Publicerat 10 juni, 2015

Sami culture was made visible during 2014

Sami culture and the Sami people had a central place in Umeå’s Capital of Culture year. The programme offered opportunities for progress and knowledge but this is a process that must continue.

”Umeå2014 succeeded in making Sami culture visible. It remains to be seen what impressions that has made at national and international level,” says Michael Lindblad, chairperson of the Sami association Såhkie Umeå sameförening.

The European Capital of Culture Year was an important year where Sami culture was made visible in a unique way in a Swedish context. As the only indigenous people in the EU, Sami culture arouses curiosity and a desire to know more. The programme included many events with Sami themes and participants which imparted knowledge and enriched both audiences and actors.

Important contributions were made during the year
In addition to artistic highlights, the programme also consisted of a constructive problematisation of Sweden’s colonial history and topical issues that are important for the survival and development of the Sami culture. Michael Lindblad, chairperson of the Sami association Såhkie Umeå sameförening and Umeå2014’s Sami Artistic Council, looks back at the important initiatives that were made:

”From a Sami perspective, it was important to have Sami players and actors, and during the big opening ceremony and the seasonal inaugurations, that was very obvious. Other examples of the Umeå Sami association’s activities were the Sami Week, the Tráhppie house of culture, the jojk project Russuoh Vuölieb!/Wake up the jojk!, Bildmuseet’s Eight Sami artists and the Museum of Västerbotten’s project Rock Art in Sápmi and all the sub-projects.”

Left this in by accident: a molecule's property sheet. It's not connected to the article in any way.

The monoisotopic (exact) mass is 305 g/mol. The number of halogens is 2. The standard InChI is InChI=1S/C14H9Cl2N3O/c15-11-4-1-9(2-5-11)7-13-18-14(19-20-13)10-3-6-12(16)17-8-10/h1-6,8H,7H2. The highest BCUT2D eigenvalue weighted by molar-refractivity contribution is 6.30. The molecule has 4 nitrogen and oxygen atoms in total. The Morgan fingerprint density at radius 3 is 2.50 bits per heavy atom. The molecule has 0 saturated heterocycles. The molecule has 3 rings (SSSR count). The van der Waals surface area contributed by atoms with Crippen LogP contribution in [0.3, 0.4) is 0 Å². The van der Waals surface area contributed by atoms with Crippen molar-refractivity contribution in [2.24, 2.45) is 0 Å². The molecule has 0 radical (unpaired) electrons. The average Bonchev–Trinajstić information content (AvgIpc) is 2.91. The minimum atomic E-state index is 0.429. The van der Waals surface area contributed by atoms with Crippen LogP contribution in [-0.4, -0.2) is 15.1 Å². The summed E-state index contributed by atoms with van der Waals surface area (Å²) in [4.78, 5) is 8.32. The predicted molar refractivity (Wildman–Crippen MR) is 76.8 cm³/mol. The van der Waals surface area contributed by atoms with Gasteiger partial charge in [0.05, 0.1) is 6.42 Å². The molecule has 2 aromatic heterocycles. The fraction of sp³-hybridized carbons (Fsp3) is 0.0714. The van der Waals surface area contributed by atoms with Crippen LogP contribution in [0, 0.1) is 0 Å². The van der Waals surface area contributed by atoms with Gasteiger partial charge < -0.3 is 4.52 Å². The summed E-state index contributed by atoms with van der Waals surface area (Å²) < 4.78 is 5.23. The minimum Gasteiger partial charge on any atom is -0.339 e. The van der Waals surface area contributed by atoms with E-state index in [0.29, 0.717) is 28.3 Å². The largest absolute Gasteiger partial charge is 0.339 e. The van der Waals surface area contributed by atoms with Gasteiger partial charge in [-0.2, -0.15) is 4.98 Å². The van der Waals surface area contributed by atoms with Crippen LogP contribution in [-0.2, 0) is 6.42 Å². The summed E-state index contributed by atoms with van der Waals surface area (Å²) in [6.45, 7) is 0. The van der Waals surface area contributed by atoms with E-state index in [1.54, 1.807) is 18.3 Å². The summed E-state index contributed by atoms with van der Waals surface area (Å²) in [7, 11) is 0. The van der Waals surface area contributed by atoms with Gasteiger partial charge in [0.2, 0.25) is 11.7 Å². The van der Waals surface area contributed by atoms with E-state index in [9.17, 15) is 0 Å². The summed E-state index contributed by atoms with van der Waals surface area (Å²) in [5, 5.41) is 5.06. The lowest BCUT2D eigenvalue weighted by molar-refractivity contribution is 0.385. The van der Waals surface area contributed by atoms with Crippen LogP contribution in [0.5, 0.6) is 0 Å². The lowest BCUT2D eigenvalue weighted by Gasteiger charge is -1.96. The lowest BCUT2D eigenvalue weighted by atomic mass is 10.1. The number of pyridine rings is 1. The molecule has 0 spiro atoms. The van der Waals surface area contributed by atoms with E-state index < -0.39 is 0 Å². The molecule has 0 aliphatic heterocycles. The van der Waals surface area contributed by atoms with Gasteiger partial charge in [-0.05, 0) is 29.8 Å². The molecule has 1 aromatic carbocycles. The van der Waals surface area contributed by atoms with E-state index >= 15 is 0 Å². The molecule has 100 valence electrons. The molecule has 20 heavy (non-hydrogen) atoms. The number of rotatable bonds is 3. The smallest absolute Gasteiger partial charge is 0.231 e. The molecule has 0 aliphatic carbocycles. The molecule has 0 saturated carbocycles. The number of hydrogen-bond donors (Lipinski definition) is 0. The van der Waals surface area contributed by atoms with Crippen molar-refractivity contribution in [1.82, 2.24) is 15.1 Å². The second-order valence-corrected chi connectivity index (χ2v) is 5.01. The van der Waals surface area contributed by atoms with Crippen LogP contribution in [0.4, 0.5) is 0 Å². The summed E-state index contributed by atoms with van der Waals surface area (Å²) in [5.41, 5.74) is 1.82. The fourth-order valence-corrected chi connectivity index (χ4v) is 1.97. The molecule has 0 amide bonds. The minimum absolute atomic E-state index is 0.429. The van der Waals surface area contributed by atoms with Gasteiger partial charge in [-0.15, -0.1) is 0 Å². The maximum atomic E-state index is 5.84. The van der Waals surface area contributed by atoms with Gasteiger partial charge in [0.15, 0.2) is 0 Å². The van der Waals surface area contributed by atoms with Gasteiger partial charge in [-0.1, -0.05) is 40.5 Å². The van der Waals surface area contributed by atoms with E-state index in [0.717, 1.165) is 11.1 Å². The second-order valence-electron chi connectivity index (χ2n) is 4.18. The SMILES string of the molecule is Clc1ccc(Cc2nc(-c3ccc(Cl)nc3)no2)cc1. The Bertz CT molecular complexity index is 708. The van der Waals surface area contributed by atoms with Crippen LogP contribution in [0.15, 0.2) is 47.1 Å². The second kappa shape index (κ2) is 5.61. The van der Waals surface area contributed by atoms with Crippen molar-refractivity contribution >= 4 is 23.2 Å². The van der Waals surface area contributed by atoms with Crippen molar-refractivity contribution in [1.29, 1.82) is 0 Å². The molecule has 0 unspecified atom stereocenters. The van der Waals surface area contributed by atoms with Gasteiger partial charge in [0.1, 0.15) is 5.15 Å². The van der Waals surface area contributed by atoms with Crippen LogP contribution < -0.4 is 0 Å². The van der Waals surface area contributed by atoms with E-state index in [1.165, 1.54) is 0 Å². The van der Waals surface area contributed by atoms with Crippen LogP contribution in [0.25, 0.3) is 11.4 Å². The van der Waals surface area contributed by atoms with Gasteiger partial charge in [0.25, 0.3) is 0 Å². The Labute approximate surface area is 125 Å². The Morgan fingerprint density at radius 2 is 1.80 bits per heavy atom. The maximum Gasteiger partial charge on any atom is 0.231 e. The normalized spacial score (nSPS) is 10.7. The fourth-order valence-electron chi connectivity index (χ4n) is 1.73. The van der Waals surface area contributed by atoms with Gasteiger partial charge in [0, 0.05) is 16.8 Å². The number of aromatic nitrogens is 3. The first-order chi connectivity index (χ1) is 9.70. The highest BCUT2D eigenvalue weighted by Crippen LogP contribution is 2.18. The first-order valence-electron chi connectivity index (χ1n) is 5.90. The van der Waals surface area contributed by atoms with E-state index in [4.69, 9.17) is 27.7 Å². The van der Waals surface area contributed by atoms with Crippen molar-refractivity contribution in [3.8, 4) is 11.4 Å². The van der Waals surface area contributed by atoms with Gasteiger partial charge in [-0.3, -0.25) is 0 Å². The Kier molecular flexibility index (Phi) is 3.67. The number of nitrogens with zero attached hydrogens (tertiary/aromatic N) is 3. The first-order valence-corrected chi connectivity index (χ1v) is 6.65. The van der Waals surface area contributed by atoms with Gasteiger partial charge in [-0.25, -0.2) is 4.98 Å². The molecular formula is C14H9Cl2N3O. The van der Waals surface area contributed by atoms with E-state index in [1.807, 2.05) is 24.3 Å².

Michael Lindblad sees the Sami involvement in the project as a process which had a weak start but which became better and better. He points out that the Sami Artistic Council played an important role as work progressed.

Lack of knowledge about our colonial history
Michael Lindblad says that one result of the Sami presence during the year was that the lack of knowledge about Sami culture and Sweden’s domestic colonial history became apparent. At a local level, one positive consequence of the lack of knowledge was the Sami ”knowlege trail” that Umeå2014 developed together with Anne Wuolab, the Sami producer of the big inauguration. The purpose of the ”knowledge trail” was to make people more aware of Umeå’s Sami cultural heritage.

”The lack of knowledge shows that something needs to be done here; we need a national plan of action with regard to Sami culture. The best thing would be for Umeå municipality to take on the role of leading the work to spread knowledge about Sami culture and society, as a sort of extension of the ”knowledge trail”. It’s important that the progress that has been made during 2014 doesn’t lose momentum,” says Michael Lindblad.

Text: Lotta Olovsson
Photo: Malin Grönborg

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